And then came the most devastating blow to women’s rights, the 2022 Dobbs v. Jackson Women’s Health Organization decision by the US Supreme Court, overturning Roe v. Wade and turning back the clock on women’s progress toward full equality. This decision will drastically reshape American life for decades to come and, I believe, alter the history of the United States. The goal of this ruling is to mandate heteronormative gender roles; affirm the theory of biology as destiny; keep women home, economically dependent on men; deny their bodily autonomy; and limit their speech and travel by keeping them out of public life and creating a permanent underclass. And if women resist, they will be criminalized. The possible horrific ramifications include abortion care not being taught in medical schools in over half of the United States, forced birth, soaring maternal mortality rates, and even rapists’ parental rights. One chilling reality is criminalizing future, present, and past abortions as felonies. You know who cannot vote? Felons. This is a diabolical and radical ideology to legalize second-class citizenship for women and to normalize it. Women and girls are socialized to expect and accept less, to desire less for our potential, and to wait longer for scraps. This situation is psychologically and legally untenable, and I believe unconstitutional.
It is a time for monumental paintings and sculptures of women and by women. We are 51 percent of the population, and we should demand representation in every way, in every governmental office, every corporate boardroom, every place of employment, every institution of higher learning, every museum, and, yes, every public square.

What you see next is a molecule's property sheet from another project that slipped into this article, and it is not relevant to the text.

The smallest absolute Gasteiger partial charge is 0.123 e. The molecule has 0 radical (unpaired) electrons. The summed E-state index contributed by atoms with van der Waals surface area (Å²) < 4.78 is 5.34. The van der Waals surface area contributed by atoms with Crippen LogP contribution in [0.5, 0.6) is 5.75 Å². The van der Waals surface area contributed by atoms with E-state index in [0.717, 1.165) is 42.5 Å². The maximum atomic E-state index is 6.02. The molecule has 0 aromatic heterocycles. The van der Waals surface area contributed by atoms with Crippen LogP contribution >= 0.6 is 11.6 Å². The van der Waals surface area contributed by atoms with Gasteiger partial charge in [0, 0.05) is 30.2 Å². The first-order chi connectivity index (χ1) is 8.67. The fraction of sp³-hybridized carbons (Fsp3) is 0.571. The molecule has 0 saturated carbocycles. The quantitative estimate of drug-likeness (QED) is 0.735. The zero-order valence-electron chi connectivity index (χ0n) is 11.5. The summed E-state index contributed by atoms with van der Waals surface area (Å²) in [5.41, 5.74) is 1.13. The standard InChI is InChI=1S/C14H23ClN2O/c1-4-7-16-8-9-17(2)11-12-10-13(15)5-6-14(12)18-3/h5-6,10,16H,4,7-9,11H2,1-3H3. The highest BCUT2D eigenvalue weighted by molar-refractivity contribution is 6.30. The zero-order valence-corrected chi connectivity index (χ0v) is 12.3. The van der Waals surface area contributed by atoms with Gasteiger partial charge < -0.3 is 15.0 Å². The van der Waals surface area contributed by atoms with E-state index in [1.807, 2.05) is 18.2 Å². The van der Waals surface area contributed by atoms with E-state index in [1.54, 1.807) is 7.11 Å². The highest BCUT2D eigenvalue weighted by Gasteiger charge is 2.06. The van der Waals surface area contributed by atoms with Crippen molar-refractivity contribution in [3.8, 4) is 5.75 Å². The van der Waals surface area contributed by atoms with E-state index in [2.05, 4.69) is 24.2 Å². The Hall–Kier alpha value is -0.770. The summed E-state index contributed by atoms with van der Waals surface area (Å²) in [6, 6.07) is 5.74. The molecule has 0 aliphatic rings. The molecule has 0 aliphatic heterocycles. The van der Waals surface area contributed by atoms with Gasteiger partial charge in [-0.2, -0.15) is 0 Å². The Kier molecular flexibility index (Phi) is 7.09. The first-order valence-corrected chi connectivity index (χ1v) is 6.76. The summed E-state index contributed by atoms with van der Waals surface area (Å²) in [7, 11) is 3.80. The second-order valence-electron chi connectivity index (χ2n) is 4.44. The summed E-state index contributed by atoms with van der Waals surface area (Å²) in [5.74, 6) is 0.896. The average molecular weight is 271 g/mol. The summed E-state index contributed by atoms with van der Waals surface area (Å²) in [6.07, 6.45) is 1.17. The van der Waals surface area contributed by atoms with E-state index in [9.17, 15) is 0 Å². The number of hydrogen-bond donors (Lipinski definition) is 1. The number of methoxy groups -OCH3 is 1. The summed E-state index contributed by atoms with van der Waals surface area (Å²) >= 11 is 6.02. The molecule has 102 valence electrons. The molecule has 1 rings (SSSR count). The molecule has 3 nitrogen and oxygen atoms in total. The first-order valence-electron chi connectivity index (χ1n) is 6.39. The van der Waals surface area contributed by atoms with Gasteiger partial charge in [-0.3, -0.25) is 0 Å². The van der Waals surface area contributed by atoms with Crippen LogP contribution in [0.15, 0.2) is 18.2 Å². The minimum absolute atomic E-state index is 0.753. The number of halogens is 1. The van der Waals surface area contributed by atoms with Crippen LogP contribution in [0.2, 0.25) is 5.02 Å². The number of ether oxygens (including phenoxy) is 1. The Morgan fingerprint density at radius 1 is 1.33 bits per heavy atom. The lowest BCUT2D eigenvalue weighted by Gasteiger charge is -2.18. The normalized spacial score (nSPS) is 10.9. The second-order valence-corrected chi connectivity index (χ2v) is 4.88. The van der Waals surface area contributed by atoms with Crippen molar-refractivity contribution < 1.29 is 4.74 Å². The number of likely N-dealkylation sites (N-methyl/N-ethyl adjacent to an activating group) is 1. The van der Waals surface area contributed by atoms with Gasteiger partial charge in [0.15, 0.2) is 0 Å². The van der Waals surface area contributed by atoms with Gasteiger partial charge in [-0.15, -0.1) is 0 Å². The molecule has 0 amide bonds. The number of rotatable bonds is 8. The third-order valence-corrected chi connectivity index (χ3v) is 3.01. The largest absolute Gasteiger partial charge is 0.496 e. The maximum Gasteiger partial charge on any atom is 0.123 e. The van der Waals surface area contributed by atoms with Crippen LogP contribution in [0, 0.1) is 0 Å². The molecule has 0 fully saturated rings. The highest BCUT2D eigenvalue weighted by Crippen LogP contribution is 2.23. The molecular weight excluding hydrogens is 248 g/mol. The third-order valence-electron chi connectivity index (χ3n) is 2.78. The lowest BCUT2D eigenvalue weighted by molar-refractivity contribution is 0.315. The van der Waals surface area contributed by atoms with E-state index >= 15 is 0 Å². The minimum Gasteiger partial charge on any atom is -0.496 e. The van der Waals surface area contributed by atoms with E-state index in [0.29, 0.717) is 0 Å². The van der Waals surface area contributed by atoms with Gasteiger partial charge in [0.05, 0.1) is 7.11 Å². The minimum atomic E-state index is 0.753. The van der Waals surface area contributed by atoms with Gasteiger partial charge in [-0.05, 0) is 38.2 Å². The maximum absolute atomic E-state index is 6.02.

I know I will continue imagining a world where misogyny and homophobia do not exist, making art about female love and the female body taking up space in the public sphere, spotlighting missing women’s histories, demanding true equality, and promoting the basic human rights of women, girls, and LGBTQ+ people, who should all be powerfully represented with dignity. My work insists on it. Mr. President, we will not wait any longer.
Cite this article: Patricia Cronin, “Mr. President, How Long Must We Wait for Liberty?: The Female Body and Society,” in “Art and Reproductive Rights in the Wake of Dobbs v. Jackson,” Colloquium, ed. Keri Watson and Katherine Jentleson, Panorama: Journal of the Association of Historians of American Art 8, no. 2 (Fall 2022), https://doi.org/10.24926/24716839.15271.
About the Author(s): Patricia Cronin is Professor of Art, Brooklyn College of The City University of New York.